Nawal El-Saadawi

In about half an hour, I’ll be going to hear a long-time Egyptian feminist, activist, sociologist, medical doctor, Nawal El-Saadawi, speak at the Graduate Center. She was present at the recent uprising in Tahrir Square and will share her reflections on women, Egypt and the revolution.

I wanted to make available the readings that were distributed to prepare for her talk today which can be found HERE on the website of the Center for Place, Culture and Politics (CPCP) at the Grad Center. I’d especially like to flag the piece by Omnia El Shakry, “Egypt’s Three Revolutions” in light of the refreshingly awake conversation we had at the Labor, Crisis, Protest seminar today about the relationships between the inspiring and sometimes surprising eruptions of mass protest from the Gaza Flotilla to the French General Strike to the Tahrir Square and now Wisconsin and Milwaukee.

We talked a bit about how we, really, are in a moment were there are these eruptions of mass resistance. And trying to understand how, why and under what conditions they are happening is sort of crucial, both politically and intellectually. Do the changing sets of relations in these revolutionary instances have anything to do with one another? Is asking the question about how they might hold something in common, irrelevant? Should we see each protest as their own, particular, discontinuous phenomena?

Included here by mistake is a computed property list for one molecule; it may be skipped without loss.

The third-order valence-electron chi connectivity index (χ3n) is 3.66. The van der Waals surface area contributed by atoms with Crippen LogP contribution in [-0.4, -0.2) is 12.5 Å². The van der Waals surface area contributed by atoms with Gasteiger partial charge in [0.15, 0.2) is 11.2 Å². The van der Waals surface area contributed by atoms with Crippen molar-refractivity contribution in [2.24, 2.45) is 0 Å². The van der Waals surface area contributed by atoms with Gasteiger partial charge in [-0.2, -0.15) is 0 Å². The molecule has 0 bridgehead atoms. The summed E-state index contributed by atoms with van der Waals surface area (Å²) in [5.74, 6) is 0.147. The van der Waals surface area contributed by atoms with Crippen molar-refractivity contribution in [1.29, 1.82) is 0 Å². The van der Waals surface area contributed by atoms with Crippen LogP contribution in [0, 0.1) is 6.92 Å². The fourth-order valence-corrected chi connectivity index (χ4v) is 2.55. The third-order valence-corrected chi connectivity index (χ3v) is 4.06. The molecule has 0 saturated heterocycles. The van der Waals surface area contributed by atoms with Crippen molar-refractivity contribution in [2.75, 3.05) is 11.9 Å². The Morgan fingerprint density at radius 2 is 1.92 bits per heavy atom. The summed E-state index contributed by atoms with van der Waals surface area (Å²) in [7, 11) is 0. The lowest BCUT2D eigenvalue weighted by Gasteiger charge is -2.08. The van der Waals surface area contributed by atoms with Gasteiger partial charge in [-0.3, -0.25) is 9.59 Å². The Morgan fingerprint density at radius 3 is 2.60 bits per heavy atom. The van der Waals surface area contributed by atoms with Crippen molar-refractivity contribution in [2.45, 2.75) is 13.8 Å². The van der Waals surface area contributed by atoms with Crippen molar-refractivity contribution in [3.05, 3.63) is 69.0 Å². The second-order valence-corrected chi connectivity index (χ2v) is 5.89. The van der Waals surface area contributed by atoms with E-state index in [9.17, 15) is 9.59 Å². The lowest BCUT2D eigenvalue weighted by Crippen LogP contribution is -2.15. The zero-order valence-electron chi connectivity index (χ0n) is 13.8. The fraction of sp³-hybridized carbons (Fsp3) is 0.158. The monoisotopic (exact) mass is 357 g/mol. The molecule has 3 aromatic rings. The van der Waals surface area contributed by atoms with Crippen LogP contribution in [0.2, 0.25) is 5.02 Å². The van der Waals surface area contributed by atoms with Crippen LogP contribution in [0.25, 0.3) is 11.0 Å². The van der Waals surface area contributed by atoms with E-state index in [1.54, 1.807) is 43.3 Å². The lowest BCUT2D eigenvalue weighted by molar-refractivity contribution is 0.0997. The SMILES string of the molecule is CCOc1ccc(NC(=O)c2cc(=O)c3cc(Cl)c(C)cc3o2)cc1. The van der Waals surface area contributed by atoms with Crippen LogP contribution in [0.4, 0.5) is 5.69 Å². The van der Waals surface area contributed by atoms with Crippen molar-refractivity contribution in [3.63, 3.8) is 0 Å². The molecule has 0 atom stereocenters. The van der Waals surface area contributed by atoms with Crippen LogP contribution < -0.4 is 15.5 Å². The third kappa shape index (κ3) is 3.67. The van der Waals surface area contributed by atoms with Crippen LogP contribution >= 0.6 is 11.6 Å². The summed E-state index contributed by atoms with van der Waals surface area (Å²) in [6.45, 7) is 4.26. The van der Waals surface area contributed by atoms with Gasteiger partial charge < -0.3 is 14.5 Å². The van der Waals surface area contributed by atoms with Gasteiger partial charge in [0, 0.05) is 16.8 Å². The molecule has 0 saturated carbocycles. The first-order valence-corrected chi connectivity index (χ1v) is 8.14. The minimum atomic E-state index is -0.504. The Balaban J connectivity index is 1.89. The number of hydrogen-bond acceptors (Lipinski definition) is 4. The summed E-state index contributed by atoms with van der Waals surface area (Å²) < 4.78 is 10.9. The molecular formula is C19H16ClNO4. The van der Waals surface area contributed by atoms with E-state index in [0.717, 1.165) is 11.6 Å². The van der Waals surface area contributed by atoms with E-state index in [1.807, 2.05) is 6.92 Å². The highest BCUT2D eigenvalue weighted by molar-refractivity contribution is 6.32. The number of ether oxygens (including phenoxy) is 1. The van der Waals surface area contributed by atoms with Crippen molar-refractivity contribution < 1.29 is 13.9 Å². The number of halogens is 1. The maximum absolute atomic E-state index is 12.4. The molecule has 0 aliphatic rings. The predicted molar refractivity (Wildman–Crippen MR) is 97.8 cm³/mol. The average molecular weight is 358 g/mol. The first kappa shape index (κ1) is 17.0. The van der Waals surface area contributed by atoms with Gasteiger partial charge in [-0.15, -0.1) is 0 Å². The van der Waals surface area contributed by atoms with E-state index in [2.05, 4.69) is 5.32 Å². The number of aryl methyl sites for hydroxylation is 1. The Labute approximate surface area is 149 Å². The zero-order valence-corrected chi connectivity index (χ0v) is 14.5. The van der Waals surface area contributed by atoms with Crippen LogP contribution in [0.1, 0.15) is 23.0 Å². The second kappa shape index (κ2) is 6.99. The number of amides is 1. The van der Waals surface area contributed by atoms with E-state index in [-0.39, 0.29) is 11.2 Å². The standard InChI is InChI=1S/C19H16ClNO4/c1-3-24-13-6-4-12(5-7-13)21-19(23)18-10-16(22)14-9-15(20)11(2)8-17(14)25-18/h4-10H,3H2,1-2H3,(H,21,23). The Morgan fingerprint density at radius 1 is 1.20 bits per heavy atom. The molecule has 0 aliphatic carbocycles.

El Shakry argues that instead of viewing the 2011 revolution in Egypt as “new” and “spontaneous,” we should see it as a continuation of the revolutions in Egyptian history and the intensification of political contradictions and complex economic conditions.

In the seminar earlier (we had just finished listening to Paul Mason and reading his book), some of the fellows were remarking about how many of revolutions that had erupted in their lifetimes (1968, in particular) really galvanized masses of people from around the world, because it made claims to a universal humanity. People were fighting for humanity, dignity and respect. And they were all coincidentally doing it at the same time. Or were they? Is it about humanity or is it about what El Shakry is talking about, a movement-induced, crisis-embedded eruption? Or are those two sides, really on one coin?


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